Older women can add to strength
Most people can build muscle through strength training, it has long been thought - even people in their 80s who have never hoisted a dumbbell.
But it may be time to tweak that idea. A new study found that women in their 80s who do resistance training might not boost their muscle mass.
However, this doesn't mean older women are off the hook from working out - the study also found that despite the lack of muscle growth, the participants could lift more weight after the weight-training program.
The study focused on two small groups of women: six in their 80s, and nine in their late teens and early 20s, which acted as a control group.
Both completed a 12-week strength-training program that focused on high-intensity, progressive resistance training for their quadriceps, or thigh muscles.
At the start of the study, the older women's thigh muscles were 23 percent smaller than those of the younger women, and the older women had 36 percent less strength in their knee extensors. MRI results showed that after the training session, muscle size in the older women stayed the same, while younger women showed improvement. However, the older women were able to lift 26 percent more by the end.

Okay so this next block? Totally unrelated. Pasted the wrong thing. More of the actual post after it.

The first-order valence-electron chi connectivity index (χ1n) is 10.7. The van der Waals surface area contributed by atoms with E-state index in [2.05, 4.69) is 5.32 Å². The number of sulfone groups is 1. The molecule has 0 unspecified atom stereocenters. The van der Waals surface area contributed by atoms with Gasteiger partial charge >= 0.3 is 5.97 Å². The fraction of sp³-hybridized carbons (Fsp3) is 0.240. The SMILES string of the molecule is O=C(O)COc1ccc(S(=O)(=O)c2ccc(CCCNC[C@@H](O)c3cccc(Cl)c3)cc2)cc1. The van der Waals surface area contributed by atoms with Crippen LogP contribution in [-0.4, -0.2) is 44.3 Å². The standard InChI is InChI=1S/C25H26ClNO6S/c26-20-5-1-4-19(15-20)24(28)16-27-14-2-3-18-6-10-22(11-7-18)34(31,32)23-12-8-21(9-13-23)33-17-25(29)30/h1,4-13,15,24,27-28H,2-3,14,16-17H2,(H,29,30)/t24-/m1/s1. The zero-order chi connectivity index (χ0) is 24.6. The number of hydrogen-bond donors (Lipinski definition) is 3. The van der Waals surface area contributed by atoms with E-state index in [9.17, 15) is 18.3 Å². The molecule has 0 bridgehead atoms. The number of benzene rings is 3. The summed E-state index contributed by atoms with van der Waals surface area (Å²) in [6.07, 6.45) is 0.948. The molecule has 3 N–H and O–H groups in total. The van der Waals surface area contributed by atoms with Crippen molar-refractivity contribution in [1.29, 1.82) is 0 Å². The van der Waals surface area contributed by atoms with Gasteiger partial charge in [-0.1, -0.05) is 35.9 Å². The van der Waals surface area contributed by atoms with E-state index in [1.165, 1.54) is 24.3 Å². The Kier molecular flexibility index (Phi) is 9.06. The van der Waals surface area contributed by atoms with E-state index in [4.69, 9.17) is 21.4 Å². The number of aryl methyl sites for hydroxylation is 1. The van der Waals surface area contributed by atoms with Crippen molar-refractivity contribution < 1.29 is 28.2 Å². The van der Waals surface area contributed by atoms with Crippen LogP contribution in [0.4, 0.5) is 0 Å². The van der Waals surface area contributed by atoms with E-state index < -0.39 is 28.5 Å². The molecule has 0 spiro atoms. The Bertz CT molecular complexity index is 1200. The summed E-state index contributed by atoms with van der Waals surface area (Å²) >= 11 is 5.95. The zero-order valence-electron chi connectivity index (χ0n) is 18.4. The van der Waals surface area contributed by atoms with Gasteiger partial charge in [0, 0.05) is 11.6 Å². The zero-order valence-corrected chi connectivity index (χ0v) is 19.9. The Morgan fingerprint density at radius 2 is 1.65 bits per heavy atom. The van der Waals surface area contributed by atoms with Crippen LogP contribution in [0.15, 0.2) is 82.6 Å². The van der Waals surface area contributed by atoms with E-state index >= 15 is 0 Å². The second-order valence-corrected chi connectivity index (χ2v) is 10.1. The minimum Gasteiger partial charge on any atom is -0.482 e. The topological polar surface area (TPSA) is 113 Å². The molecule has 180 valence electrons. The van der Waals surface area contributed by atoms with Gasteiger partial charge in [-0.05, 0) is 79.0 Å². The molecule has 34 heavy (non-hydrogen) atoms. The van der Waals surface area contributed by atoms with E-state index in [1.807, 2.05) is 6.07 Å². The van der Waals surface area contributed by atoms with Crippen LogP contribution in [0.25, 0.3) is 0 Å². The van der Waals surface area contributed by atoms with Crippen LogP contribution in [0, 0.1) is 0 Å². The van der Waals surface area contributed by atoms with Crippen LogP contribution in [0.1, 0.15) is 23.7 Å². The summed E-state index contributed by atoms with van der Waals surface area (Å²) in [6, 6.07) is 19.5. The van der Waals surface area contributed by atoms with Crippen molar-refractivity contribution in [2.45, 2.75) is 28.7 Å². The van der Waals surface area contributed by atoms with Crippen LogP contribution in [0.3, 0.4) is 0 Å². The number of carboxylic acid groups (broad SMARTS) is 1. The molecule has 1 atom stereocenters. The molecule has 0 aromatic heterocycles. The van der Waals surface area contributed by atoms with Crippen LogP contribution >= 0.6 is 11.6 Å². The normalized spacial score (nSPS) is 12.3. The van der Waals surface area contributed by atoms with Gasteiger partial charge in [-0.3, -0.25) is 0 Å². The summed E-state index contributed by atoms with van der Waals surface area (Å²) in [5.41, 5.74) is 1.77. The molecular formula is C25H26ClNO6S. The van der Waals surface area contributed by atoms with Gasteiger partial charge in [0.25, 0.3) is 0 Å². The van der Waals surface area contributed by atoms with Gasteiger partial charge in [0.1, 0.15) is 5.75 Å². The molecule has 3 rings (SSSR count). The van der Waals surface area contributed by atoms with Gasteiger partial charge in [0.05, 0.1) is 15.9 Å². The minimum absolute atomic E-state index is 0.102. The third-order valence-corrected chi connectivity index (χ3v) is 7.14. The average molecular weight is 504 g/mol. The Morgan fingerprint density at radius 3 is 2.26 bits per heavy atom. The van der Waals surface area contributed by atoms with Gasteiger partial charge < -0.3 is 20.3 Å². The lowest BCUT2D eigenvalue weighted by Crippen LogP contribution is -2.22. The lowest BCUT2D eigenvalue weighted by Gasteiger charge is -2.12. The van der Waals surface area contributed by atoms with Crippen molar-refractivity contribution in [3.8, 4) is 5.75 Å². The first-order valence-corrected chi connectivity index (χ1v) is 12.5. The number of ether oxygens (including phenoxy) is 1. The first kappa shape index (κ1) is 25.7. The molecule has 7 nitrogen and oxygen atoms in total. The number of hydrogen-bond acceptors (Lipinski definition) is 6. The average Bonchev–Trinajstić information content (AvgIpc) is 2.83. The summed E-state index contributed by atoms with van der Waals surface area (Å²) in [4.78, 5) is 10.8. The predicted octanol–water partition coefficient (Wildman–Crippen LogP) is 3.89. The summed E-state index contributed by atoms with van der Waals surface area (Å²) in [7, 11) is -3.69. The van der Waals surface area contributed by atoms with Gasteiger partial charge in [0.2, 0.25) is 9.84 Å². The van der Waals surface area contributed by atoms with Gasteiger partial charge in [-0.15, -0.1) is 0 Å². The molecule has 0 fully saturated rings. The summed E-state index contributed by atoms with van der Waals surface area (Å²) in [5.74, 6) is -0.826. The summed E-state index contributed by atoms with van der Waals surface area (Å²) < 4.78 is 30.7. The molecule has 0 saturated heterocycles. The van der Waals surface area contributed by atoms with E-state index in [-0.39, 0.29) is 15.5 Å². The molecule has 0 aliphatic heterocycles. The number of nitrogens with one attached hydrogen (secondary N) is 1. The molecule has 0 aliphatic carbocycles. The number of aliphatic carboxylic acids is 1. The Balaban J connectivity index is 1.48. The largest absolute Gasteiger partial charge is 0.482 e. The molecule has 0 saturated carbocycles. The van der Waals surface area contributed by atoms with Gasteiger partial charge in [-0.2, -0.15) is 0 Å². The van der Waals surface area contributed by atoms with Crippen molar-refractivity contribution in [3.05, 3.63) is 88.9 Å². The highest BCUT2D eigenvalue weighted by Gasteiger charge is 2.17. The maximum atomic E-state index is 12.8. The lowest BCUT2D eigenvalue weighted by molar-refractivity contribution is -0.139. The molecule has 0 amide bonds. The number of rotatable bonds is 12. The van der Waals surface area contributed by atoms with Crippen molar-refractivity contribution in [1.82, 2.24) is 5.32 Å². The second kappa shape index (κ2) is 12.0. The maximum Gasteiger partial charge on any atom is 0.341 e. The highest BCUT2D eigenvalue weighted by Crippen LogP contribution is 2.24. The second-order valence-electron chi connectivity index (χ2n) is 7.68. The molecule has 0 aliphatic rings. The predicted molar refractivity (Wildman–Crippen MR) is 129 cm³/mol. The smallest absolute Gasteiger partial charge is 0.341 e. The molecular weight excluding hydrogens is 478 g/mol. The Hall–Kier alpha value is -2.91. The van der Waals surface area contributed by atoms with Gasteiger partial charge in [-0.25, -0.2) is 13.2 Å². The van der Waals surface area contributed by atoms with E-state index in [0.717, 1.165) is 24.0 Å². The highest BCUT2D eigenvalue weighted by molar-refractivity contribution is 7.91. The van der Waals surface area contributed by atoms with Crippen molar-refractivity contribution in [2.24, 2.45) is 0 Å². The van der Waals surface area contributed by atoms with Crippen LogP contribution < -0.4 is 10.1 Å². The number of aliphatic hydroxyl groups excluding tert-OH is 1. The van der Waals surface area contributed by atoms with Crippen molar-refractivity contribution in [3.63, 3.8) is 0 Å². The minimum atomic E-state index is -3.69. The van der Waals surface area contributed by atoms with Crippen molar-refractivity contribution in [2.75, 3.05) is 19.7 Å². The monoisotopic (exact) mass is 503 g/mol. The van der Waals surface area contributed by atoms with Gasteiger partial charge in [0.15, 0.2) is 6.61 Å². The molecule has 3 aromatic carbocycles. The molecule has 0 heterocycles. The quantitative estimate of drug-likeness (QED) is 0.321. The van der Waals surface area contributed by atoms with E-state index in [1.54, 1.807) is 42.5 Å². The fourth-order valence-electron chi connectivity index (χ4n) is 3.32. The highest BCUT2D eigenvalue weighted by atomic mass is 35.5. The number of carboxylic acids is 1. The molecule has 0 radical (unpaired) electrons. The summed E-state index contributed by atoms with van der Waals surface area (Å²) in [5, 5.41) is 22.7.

Researchers believe the change could be due to a more efficient nervous system that was better able to stimulate the muscles and coordinate them to get the job done.
The study was done out of the Human Performance Laboratory at Ball State University in Tennessee.
Los Angeles Times
Maggots on leg ulcers as good as gel therapy
In a study testing treatments for leg ulcers, British doctors found that a surprising, yet perhaps revolting, option works just as well as standard treatment: maggots. If that sounds like a step backward, it's probably because Europeans first began using maggots to treat wounds about 700 years ago.
Researchers at the University of York studied 267 patients with leg ulcers in the United Kingdom from 2004 to 2007. Patients were either treated with a gel commonly used for ulcers or with maggots. The maggots were bred in sterile conditions and were about the size of a grain of rice. The insects were either packed into a teabag-sized packet or corralled into the wound with bandages.
Patients who got the maggots healed just as quickly as those who got the gel, but suffered a little more pain in the process. The research, along with another study that said maggots were as cost-effective as the gel, was published in the BMJ, formerly known as the British Medical Journal.
Maggots reportedly were used during the 14th century to treat wounds, and military doctors also turned to them in the 18th century. Maggots were commonly used in this way as late as the 1930s, but fell out of favor when antibiotics and surgery became widely available after World War II.